iOS Development Journal

Tips and Tricks Learned the Hard Way

Static Libraries Linking to Embedded Frameworks

Are you seeing errors like this:

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Undefined symbols for architecture x86_64:
  "_OBJC_CLASS_$_TestClass", referenced from:
  objc-class-ref in liblibrary.a(library.o)
ld: symbol(s) not found for architecture x86_64
clang: error: linker command failed with exit code 1 (use -v to see invocation)

Are you trying to access symbols inside an embedded framework from a static library? dylib and .a mixtures not working?

Well, I was, and here’s what I did.

History

iOS developers have long leveraged the static library, or .a file. This allowed to common code to be shared across multiple projects, or to have multiple teams deliver into one app. It linked by static linking, which was the only option given the tools Apple had and the sandboxing present. Most modern programming uses shared libraries, which are dynamically linked.

  • Static Library
    1. Embedded into the main application binary.
    2. Code only available to application it is linked to.
    3. Code loaded with application.
  • Shared Library
    1. Shipped as a separate file along with the application binary.
    2. Code available to all applications it is linked to.
    3. Code loaded on demand.

iOS 8 introduced extensions, and with it Cocoa Touch Frameworks. These enable embedding a shared library in your application to allow code to be shared between your main application and the extensions (which are all independent binaries).

Problem

Generally, these work well and any problems you run into are likely already covered by Stack Overflow. I ran into a weird one though. Here’s the setup.

Photo of Project settings

  • An app that has both a static library and an embedded framework.
  • The app only calls code in the static library, not the framework.
  • the static library calls code provided by the framework.

If I set up the project like this, and build, it fails with the following error:

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Undefined symbols for architecture x86_64:
  "_OBJC_CLASS_$_TestClass", referenced from:
  objc-class-ref in liblibrary.a(library.o)
ld: symbol(s) not found for architecture x86_64
clang: error: linker command failed with exit code 1 (use -v to see invocation)

Have a look for yourself.

What’s the issue?

It turns out that since the embedded framework is a dynamic library that isn’t used directly by any app code, the symbols will only load at run time. Since the static library requires symbols to resolve at link time, this fails.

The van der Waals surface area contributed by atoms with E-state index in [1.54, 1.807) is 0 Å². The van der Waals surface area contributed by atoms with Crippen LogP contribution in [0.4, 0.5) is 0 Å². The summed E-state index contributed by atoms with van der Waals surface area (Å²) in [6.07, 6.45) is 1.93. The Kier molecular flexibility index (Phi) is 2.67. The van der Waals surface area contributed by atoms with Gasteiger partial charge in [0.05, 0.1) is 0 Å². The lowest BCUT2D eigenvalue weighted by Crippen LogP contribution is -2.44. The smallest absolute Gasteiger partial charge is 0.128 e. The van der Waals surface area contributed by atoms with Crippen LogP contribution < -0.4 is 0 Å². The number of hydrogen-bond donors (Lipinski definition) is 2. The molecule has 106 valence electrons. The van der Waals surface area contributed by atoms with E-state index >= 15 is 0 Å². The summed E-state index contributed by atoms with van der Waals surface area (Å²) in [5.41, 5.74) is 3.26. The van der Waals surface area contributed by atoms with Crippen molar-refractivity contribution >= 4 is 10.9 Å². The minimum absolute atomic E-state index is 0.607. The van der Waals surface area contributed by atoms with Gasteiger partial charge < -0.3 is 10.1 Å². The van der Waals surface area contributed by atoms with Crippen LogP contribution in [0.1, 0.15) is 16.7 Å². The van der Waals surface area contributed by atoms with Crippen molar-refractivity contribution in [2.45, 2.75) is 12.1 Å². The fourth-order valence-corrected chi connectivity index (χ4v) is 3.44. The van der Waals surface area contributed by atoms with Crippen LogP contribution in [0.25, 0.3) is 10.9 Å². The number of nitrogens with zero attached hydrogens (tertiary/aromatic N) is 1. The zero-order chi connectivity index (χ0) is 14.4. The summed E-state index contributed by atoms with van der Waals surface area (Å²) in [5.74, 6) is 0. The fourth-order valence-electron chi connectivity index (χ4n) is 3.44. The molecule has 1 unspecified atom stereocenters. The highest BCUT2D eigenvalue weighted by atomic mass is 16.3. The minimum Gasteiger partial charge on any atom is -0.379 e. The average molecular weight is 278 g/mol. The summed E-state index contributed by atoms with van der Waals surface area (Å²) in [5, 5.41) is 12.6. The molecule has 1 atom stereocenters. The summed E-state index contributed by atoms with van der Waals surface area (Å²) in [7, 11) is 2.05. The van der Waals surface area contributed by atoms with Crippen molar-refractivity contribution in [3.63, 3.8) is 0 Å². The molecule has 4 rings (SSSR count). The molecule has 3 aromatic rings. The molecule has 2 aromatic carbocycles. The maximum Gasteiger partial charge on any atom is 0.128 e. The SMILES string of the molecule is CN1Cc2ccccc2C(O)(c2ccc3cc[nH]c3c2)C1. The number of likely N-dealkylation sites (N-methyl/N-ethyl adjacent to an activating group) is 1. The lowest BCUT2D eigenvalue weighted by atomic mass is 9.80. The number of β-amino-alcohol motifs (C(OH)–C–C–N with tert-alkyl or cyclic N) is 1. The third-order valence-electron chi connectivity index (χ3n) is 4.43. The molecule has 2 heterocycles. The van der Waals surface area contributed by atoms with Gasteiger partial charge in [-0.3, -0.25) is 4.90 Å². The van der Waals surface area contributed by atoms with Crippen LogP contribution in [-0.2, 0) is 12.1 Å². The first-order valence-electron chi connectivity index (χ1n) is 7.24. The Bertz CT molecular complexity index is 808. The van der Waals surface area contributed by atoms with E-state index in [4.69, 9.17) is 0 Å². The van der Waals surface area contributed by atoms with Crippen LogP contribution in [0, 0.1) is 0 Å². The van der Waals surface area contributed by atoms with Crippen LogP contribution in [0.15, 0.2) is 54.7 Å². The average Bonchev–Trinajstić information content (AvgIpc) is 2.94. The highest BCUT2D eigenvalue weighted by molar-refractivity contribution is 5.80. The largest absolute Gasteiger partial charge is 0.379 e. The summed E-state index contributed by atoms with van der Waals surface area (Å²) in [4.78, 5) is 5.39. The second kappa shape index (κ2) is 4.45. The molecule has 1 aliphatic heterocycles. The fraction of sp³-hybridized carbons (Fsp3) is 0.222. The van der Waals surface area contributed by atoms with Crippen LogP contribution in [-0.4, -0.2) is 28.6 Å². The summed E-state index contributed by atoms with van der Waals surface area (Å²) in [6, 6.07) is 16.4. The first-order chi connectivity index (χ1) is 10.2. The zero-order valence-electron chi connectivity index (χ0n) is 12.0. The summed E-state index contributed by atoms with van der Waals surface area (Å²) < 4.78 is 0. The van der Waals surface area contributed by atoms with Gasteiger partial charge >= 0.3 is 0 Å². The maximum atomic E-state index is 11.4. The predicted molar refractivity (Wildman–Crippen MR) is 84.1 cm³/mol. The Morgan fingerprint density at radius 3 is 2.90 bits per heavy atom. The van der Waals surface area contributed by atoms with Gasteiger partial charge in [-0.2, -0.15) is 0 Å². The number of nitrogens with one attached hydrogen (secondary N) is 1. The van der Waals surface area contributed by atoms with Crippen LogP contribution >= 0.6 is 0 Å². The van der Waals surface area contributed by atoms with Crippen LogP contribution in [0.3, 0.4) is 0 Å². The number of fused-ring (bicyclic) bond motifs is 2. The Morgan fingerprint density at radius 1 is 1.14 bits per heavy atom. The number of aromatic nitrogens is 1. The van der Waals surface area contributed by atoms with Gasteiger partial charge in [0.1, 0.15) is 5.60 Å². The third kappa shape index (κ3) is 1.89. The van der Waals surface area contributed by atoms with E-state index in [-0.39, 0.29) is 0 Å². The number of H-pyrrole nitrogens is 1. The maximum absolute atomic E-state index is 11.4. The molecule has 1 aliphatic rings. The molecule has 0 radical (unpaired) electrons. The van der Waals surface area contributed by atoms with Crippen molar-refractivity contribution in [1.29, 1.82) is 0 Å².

We could solve this by simply using some framework code in our app. However, this option wasn’t available to me.

Solution

Part One

This first step of the solution was to modify the library code. Instead of using the framework classes directly, we’ll use them dynamically.

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TestClass *tc = [[TestClass alloc] init];

now becomes

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id tc = [[NSClassFromString(@"TestClass") alloc] init];

Now we can build our app. However, it doesn’t actually work.

Part Two

The problem is that at launch time iOS doesn’t have any reason to load our shared library. It doesn’t see any use of it (hence the original problem). So we have to force loading of the framework. We can do this in our library:

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#import <dlfcn.h>

@implementation Library

- (BOOL)confirmAllSystemsGo {
    void *dlhandle = dlopen("Test.framework/Test", RTLD_LAZY|RTLD_LOCAL);

    id tc = [[NSClassFromString(@"TestClass") alloc] init];
    dlclose(dlhandle);
    return [tc objectExists];
}

@end

This works now, but the first run of a library method is slow. And what if we have multiple entry points based on user behavior, then this gets complicated.1

Complete Solution

The final solution that I used was to move the library load inside of the app delegates -[applications:didFinishLaunchingWithOptions:].

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dlopen("Test.framework/Test", RTLD_LAZY|RTLD_GLOBAL);

And now everything is actually working.2


  1. So, it looks like calls to dlclose are actually ignored in iOS. Once you dlopen a framework, it lives as long as the app is in memory. That simplifies things some, but makes me super paranoid about not calling dlclose here.

  2. We intentionally don’t worry about dlclose since we want symbols available throughout the entire app as long as it is running. Also, see above.